Me First & the Gimme Gimmes

Blow in the Wind

(Fat Wreck Chords)

Chestnut Station

In Your Living Room

(Drag City)

Relegated to weddings, bar mitzvahs, and frat bars, rock ‘n’ roll repertory bands have never earned the respect enjoyed by their counterparts in jazz or blues or even country. At best, they’ve been regarded as novelty entertainment; at worst, they’ve been dismissed as talentless poseurs attempting to make a living off the legacy of hardworking songwriters.

But pop culture has a way of conferring respectability on all sorts of ridiculousness over time. For instance, in recent years the popularity of the tribute band–a close relative of the cover band but not quite the same thing–has exploded. In addition to the usual Elvis impersonators, Beatlemaniacs, and Jerry Garcia wannabes, there are bands directing the sincerest form of flattery at everyone from Blondie to Ratt to the Sisters of Mercy. A group called Badness pays homage to Bad Manners and Madness, while the Beautiful Southmartins are devoted to the Beautiful South and Fatboy Slim’s old band the Housemartins. There are at least 30 bands dedicated to reliving the glory of Thin Lizzy alone. For a while there was a band from LA called Nudist Priest, which played Judas Priest songs naked, and in 1996 Tim “Ripper” Owens, the singer for a string of Judas Priest cover bands in Akron, Ohio, actually joined the real Judas Priest; a movie based on his experience, starring Mark Wahlberg and Jennifer Aniston, is slated to come out this year.

Cover bands, in theory if not in practice, have gained some cred lately as well. Your average bar band may still be suffering in obscurity, but in San Francisco and Chicago at least two crews of rockers who’ve earned respect the hard way have delved into the pleasures of interpretation on their latest records.

Me First & the Gimme Gimmes are something of a west-coast punk supergroup: Fat Mike from NOFX, Joey Cape and Dave Raun from Lagwagon, Foo Fighters guitarist Chris Shifflet, and golden-throated crooner Spike Slawson, who normally plays bass for the Swingin’ Utters. For three albums now, they’ve specialized in reprocessing the cheese every self-respecting punk is supposed to despise. On their 70s-themed debut, Have a Ball, they took on Barry Manilow, Paul Simon, and James Taylor; on their second record, Are a Drag, they tackled Broadway, delivering blistering punk versions of “Don’t Cry for Me Argentina” and “Phantom of the Opera.”

On their latest, Blow in the Wind, they’ve chosen to soup up the 60s, from the pre-British Invasion pop that inspired the Ramones through the inevitable Beatles to the mellow folk-rock the decade petered out on. Del Shannon’s “Runaway” and the Angels hit “My Boyfriend’s Back” come across as energetic punk classics, while a silly but raging take on the Turtles’ “Elenor” interpolates large chunks of the Clash’s “London Calling” into the verses. Even the corniest choices–the Goffin-King chestnut “Will You Still Love Me Tomorrow,” Cat Stevens’s “Wild World,” John Phillips’s “San Francisco”–are transformed into slam-danceable pop-punk ditties, complete with squealing solos, furious power chords, fancy drum fills, and big-time production.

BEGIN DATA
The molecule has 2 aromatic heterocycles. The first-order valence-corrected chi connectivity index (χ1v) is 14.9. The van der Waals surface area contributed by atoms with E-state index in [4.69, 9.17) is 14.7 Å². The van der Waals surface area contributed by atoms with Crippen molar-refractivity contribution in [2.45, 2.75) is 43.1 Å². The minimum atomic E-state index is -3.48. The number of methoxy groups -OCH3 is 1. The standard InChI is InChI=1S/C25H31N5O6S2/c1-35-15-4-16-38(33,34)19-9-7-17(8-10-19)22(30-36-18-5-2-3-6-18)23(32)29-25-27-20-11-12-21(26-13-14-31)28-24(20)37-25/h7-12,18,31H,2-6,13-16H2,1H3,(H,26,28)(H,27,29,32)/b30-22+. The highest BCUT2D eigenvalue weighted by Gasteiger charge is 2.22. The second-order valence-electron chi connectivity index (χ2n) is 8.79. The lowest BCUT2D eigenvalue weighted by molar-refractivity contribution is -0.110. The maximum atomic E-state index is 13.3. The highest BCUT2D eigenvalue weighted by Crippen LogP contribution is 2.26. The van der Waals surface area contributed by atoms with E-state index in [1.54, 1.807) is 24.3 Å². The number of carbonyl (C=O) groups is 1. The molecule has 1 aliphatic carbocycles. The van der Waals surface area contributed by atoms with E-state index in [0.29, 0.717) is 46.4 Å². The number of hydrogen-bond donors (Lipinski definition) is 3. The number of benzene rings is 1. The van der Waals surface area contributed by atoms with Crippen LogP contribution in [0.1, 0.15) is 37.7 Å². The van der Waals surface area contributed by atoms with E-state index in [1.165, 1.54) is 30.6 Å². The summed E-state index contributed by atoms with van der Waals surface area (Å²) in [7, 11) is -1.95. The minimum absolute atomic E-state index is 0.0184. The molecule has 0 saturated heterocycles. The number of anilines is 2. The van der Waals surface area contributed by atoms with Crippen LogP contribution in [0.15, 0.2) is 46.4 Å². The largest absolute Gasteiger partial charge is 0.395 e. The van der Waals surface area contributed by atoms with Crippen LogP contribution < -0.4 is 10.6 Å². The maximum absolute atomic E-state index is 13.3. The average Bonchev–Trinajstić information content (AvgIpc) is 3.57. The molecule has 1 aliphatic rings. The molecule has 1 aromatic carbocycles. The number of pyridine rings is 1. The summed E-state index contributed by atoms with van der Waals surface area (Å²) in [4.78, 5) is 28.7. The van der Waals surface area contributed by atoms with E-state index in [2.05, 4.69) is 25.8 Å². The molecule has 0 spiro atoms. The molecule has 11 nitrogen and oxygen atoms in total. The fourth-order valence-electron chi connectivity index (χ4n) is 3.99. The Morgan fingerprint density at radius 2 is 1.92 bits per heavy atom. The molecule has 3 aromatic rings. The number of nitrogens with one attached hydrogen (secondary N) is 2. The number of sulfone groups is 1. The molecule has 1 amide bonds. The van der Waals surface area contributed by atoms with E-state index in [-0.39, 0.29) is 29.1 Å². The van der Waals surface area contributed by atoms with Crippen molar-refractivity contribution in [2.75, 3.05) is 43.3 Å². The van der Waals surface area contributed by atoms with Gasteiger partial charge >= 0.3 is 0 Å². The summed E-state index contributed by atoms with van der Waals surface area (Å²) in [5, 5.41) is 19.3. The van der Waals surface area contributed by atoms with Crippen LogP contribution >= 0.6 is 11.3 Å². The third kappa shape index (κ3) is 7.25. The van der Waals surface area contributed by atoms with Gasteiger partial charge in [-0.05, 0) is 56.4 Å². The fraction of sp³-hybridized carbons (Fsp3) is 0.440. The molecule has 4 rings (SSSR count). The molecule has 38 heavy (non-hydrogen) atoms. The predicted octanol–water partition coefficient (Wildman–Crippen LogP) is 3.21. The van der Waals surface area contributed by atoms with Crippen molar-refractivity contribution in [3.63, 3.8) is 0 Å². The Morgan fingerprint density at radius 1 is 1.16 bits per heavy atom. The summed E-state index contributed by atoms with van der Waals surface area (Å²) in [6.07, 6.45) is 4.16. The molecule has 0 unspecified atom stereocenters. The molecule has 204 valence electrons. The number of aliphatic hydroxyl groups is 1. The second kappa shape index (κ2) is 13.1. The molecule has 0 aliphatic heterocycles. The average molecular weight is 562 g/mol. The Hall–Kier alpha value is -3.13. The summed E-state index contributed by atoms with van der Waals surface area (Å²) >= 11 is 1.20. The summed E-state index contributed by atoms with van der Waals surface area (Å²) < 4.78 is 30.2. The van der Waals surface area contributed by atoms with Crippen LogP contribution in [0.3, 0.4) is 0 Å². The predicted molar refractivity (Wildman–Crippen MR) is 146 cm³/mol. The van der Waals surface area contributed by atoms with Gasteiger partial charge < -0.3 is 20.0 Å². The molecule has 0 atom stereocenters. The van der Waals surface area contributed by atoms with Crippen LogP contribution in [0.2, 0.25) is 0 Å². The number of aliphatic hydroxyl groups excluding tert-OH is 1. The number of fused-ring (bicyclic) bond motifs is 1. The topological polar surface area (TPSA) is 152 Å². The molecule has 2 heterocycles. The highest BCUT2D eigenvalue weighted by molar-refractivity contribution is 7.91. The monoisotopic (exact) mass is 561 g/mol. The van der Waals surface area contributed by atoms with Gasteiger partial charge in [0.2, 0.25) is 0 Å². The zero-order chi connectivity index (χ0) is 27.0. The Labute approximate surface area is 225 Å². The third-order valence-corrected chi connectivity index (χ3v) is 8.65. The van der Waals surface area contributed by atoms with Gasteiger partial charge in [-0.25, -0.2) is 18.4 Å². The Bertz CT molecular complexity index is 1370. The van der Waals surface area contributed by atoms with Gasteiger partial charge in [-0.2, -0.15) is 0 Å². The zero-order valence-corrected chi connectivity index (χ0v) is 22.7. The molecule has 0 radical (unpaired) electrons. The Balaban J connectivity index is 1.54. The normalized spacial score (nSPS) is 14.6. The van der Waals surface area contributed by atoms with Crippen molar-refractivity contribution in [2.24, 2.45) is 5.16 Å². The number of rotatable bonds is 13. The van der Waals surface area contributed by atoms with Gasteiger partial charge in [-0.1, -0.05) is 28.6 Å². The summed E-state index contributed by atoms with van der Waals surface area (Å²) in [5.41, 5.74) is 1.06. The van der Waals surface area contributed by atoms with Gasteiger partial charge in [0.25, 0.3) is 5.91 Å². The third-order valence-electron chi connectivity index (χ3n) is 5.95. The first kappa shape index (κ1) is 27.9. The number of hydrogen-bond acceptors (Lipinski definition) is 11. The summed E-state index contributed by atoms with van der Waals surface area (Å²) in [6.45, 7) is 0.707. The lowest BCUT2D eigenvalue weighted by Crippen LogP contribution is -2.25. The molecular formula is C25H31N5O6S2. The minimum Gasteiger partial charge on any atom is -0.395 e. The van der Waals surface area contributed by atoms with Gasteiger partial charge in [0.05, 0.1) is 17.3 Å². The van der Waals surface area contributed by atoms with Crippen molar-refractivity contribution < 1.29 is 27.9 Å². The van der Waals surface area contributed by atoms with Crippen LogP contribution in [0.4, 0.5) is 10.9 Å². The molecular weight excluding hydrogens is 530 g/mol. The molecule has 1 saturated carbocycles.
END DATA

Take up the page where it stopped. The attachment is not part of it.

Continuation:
The Gimme Gimmes’ gags are all right there on the surface: sap sped up, songs by girls sung straight by boys, and so forth. The laughs provided by the Chicago supergroup Chestnut Station–whose current lineup includes Rick Rizzo of Eleventh Dream Day, Paul Caporino of M.O.T.O., Brendan Murphy of the Wesley Willis Fiasco, and Mark Greenberg of the Coctails–are slightly more subtle. The band’s only previous release is an EP of original songs from 1998, but on their high-spirited first full-length, In Your Living Room, they concentrate on championing obscure nuggets of bubblegum and blue-eyed soul.

Though all compositions are credited on the record, front man Rian Murphy is not above putting over the tunes as his own: “Every time we did a show, we would try and add a couple of things like that and it was always a lot of fun,” says Murphy, who in the past has drummed for Dolomite, Royal Trux, and Palace. “It’s a pretty good source for coming up with entertaining new material to just ransack the past. We’re not a full-time group, so it’s hard to sit around and develop material. I would just say ‘memorize this song and show up and let’s play it.’ It just seemed that if we were going to do a record like this, I couldn’t come up with more fun kinds of compositions than the ones that already existed out there and were unappreciated.”

With the voice of a thousand white 60s singer-songwriters, Murphy attacks novelty numbers like the Fun and Games’ “Elephant Candy” and the Kinks’ “Sitting on My Sofa” with an audible smirk, and though the house party in the background is real–the album was recorded live at the Hideout last May–the banter sometimes sounds rehearsed. (“Is there another guy with ruffles here?” Murphy asks at one point. “Because if so, I do want a piece of him.”) But the band does a truly lovely version of Hoyt Axton’s “Snowblind Friend,” and later, accompanied by a couple horns, rips the roof off with a rendition of Don Covay’s “Fat Man.”

It’s only in the past 30 years or so that songwriters have been elevated to their current exalted status. Frank Sinatra, perhaps the pop star for the ages, was no writer–his art was the transformation of someone else’s composition into his own masterpiece. Neither Murphy nor Slawson is the next Sinatra, to be sure, and thanks to their kitschy approaches–the Gimme Gimmes pose as Shriners with martini supplies on the cover of Blow in the Wind, while the Chestnut Station disc is emblazoned with a sticker promising “America’s #1 Party Album from America’s #2 Party Band!”–they’re not likely to be taken for contenders. But once you get past the shtick, both records affirm that the molding of preexisting material can be an art form in its own right.